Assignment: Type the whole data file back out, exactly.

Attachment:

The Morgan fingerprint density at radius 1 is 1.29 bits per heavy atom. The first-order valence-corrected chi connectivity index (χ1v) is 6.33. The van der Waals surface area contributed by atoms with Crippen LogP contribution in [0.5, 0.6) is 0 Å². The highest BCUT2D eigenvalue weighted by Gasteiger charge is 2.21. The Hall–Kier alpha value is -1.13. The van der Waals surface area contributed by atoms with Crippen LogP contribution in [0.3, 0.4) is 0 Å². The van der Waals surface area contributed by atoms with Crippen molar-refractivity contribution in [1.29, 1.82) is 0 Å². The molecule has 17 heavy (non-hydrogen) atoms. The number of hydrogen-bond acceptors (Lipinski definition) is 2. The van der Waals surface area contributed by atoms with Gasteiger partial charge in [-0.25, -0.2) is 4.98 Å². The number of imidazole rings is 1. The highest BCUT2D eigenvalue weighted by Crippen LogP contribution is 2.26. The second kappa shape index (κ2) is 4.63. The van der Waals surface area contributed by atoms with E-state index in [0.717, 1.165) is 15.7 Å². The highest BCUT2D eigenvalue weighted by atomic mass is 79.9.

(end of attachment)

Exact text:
The Morgan fingerprint density at radius 1 is 1.29 bits per heavy atom. The first-order valence-corrected chi connectivity index (χ1v) is 6.33. The van der Waals surface area contributed by atoms with Crippen LogP contribution in [0.5, 0.6) is 0 Å². The highest BCUT2D eigenvalue weighted by Gasteiger charge is 2.21. The Hall–Kier alpha value is -1.13. The van der Waals surface area contributed by atoms with Crippen LogP contribution in [0.3, 0.4) is 0 Å². The van der Waals surface area contributed by atoms with Crippen molar-refractivity contribution in [1.29, 1.82) is 0 Å². The molecule has 17 heavy (non-hydrogen) atoms. The number of hydrogen-bond acceptors (Lipinski definition) is 2. The van der Waals surface area contributed by atoms with Gasteiger partial charge in [-0.25, -0.2) is 4.98 Å². The number of imidazole rings is 1. The highest BCUT2D eigenvalue weighted by Crippen LogP contribution is 2.26. The second kappa shape index (κ2) is 4.63. The van der Waals surface area contributed by atoms with E-state index in [0.717, 1.165) is 15.7 Å². The highest BCUT2D eigenvalue weighted by atomic mass is 79.9.